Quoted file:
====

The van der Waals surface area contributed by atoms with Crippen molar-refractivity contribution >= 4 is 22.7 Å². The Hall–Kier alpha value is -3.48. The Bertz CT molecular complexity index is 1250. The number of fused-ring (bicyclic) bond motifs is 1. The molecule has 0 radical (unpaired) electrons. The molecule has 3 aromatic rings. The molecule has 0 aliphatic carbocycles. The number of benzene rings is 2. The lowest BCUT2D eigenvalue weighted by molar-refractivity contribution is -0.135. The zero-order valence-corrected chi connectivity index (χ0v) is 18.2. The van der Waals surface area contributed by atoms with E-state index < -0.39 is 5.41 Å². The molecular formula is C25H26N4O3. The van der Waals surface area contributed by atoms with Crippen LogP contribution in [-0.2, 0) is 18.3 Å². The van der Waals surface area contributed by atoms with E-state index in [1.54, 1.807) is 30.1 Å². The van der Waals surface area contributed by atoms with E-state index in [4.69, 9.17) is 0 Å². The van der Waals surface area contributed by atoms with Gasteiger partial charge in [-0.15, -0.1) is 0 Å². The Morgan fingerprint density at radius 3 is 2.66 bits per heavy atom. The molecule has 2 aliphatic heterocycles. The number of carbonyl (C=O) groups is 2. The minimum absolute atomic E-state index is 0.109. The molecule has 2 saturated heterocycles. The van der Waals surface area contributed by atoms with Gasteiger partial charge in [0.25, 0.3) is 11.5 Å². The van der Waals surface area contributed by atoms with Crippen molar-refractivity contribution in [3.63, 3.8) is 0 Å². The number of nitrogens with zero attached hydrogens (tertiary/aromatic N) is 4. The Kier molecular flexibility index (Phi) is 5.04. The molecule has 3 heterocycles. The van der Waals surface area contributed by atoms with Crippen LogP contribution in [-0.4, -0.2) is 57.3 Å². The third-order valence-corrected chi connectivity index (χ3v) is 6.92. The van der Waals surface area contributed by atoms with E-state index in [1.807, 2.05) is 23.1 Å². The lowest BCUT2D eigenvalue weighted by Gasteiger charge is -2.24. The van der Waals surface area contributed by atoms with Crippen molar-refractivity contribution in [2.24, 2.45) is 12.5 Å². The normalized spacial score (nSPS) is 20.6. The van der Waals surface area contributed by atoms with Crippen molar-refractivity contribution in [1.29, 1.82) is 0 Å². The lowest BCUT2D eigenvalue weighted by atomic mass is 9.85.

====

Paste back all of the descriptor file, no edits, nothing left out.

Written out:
The van der Waals surface area contributed by atoms with Crippen molar-refractivity contribution >= 4 is 22.7 Å². The Hall–Kier alpha value is -3.48. The Bertz CT molecular complexity index is 1250. The number of fused-ring (bicyclic) bond motifs is 1. The molecule has 0 radical (unpaired) electrons. The molecule has 3 aromatic rings. The molecule has 0 aliphatic carbocycles. The number of benzene rings is 2. The lowest BCUT2D eigenvalue weighted by molar-refractivity contribution is -0.135. The zero-order valence-corrected chi connectivity index (χ0v) is 18.2. The van der Waals surface area contributed by atoms with E-state index < -0.39 is 5.41 Å². The molecular formula is C25H26N4O3. The van der Waals surface area contributed by atoms with Crippen LogP contribution in [-0.2, 0) is 18.3 Å². The van der Waals surface area contributed by atoms with E-state index in [1.54, 1.807) is 30.1 Å². The van der Waals surface area contributed by atoms with E-state index in [4.69, 9.17) is 0 Å². The van der Waals surface area contributed by atoms with Gasteiger partial charge in [-0.15, -0.1) is 0 Å². The Morgan fingerprint density at radius 3 is 2.66 bits per heavy atom. The molecule has 2 aliphatic heterocycles. The number of carbonyl (C=O) groups is 2. The minimum absolute atomic E-state index is 0.109. The molecule has 2 saturated heterocycles. The van der Waals surface area contributed by atoms with Gasteiger partial charge in [0.25, 0.3) is 11.5 Å². The van der Waals surface area contributed by atoms with Crippen molar-refractivity contribution in [3.63, 3.8) is 0 Å². The number of nitrogens with zero attached hydrogens (tertiary/aromatic N) is 4. The Kier molecular flexibility index (Phi) is 5.04. The molecule has 3 heterocycles. The van der Waals surface area contributed by atoms with Crippen LogP contribution in [-0.4, -0.2) is 57.3 Å². The third-order valence-corrected chi connectivity index (χ3v) is 6.92. The van der Waals surface area contributed by atoms with E-state index in [1.807, 2.05) is 23.1 Å². The lowest BCUT2D eigenvalue weighted by Gasteiger charge is -2.24. The van der Waals surface area contributed by atoms with Crippen molar-refractivity contribution in [2.24, 2.45) is 12.5 Å². The normalized spacial score (nSPS) is 20.6. The van der Waals surface area contributed by atoms with Crippen molar-refractivity contribution in [1.29, 1.82) is 0 Å². The lowest BCUT2D eigenvalue weighted by atomic mass is 9.85.